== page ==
In Sao Paulo, restaurants and bakeries prepare what we call Soup Festival during winter: in a buffet style, you get a great variety of traditional Brazilian soups, all served inside a hard crust bread such as sourdough or Italian crust.
So that is where the idea of preparing a Soup Festival with my friends came from.
Although our soups weren’t going to be all Brazilian, one thing that I was determined to have was the round loaf to serve the soup on it.
It wasn’t an easy task to find the right bread for it. After going to lots of well known bakeries at Sydney CBD and trying to explain the concept of having soup on a bread, I was getting frustrated. Firstly, the cost of a single loaf varies from $5.00 to $7.00. Pretty unreasonable from my perspective. Secondly, none of them had the bread in a reasonable size and shape.
Eventually a friend of mine found a Greek baker in the South that knew exactly what we were talking about and had a giant hard crust loaf (which the baker calls small) for a bargain of $3.00! The loaf could probably feed a dozen of people but we are happy with its quality and that did the job. Save the Greeks!
So we prepared 4 different types of soups, some slow cooked, some pressure cooked but all in all, they were all packed with loads of flavours. Our menu was:
– Potato, Bacon and Leek soup by Carol & Marcos
– Pumpkin Soup by Janice & Emilio
– Split pea and ham soup by Priscila & Mariano
– Cassava and Pork Ribs soup, a very traditional Brazilian treat prepared by Mel & Marco
As garnishes we had Gruyere cheese, chives, green olives and two types of beautiful extra virgin oils.
What an amazing and warm evening sharing our food around a long table full of rounds and rounds of soups, drinks and laughs. It can’t get better than this!
So let me share with you Marco Franco’s recipe – Cassava and Pork Ribs Soup. You will be amazed by how well the pork flavour infuses into these soft chunks of cassava and how well these two ingredients go together.
Cassava and Pork Ribs Soup
1 Kg cassava cut into 10 cm long chunks
1 Kg pork ribs
1 large onion, finely chopped
5 garlic cloves, finely chopped
2 cubes ribs stock Maggi (alternatively you can use bacon or beef stock)
1/2 cup olive oil
1 bunch parsley finely chopped
Cut individual pork ribs apart. Season with salt and pepper and reserve.
In a pressure cooker, fry garlic and onion in the heated olive oil until golden and brown.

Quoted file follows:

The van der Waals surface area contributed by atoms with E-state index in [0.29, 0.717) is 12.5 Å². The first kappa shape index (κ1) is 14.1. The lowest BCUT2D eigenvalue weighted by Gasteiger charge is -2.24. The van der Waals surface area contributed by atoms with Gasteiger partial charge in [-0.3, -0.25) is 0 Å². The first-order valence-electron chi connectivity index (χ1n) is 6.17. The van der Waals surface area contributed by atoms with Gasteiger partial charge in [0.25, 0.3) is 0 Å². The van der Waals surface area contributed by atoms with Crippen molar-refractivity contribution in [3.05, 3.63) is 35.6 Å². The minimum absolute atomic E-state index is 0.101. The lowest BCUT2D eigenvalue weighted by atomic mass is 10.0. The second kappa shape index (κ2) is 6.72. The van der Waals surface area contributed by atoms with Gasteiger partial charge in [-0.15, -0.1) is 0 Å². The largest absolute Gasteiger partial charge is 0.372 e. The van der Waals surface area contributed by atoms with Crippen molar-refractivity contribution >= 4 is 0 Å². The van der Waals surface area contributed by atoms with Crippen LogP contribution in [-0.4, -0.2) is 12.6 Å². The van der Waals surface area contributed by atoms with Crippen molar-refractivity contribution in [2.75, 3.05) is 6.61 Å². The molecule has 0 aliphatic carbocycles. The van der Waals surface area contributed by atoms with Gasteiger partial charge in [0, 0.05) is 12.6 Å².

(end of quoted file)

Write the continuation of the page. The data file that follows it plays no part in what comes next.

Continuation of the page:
Add the ribs and stock cubes and stir for about 5 minutes or until ribs caramelize.
Add the cassava chunks and stir for another 3 minutes.
Pour enough water in the pressure cooker to cover the mixture. Lid the pressure cooker and maintain in medium to high heat until it reaches pressure.
Reduce heat to low and cook it for a further 40 minutes.
Release the pressure, take the lid off and leave the soup cooking until thickened, stirring occasionally.
Add the parsley and serve immediately.
I see lots of Northern Hemisphere food bloggers writing about beautiful summer recipes such as home made sorbets, fruit salads, cold drinks and plenty of other refreshing dishes! People are having a great time enjoying the beaches in Provence, throwing a bbq picnic somewhere in Canada but here in the Downunder things are not quite the same…
It is a freezing Sunday afternoon in Sydney.
We didn’t have proper summer neither autumn in NSW this year and while the weather is just about to get more and more miserable, I have to confess that apart from the rain, I do love winter.
Winter for some reason feels more romantic and it is also the time of the year where we eat a lot of comfort food. Not to mention that this is what we’ve been doing since January.
It is time for a good soup, a slow cooked meat, a hot drink, simple cakes and why not some hot cheese buns!
Pão de Queijo
Pão de Queijo or Brazilian Cheese Bread are basically made of tapioca starch, eggs and your choice of shredded Brazilian cheeses. Served hot, crunchy in the outside, gooey in the inside. It is just a perfect choice to go with a hot cup a tea.
Its basic form – which is a tapioca bun – is from the state of Minas Gerais, where around the 1600s, slaves were making manioc flour for the farmland owners.
Minas Gerais is also well known for some of the best cheeses that you will find in Brazil so that gives you an idea of how cheeses were added later to the recipe.
There are lots of variation of its recipe. The one I’m sharing today I’ve got from my friend Mari.
½ kg blended shredded cheeses. I’ve used mozzarella, tasty and Parmesan cheeses
250 ml natural yogurt
250 ml milk
A pinch of salt
½ kg tapioca starch
Preheat oven to 200°C.
In a blender, mix all ingredients except tapioca starch. Blend it until smooth.
Place the tapioca starch in a bowl. Add the dough to the bowl and use a spatula to gently fold ingredients together.
Grease muffin tins with oil.Fill muffin tins half full with the cheese dough.
Bake it for approximately 20 minutes or until golden brown.
Serve it warm.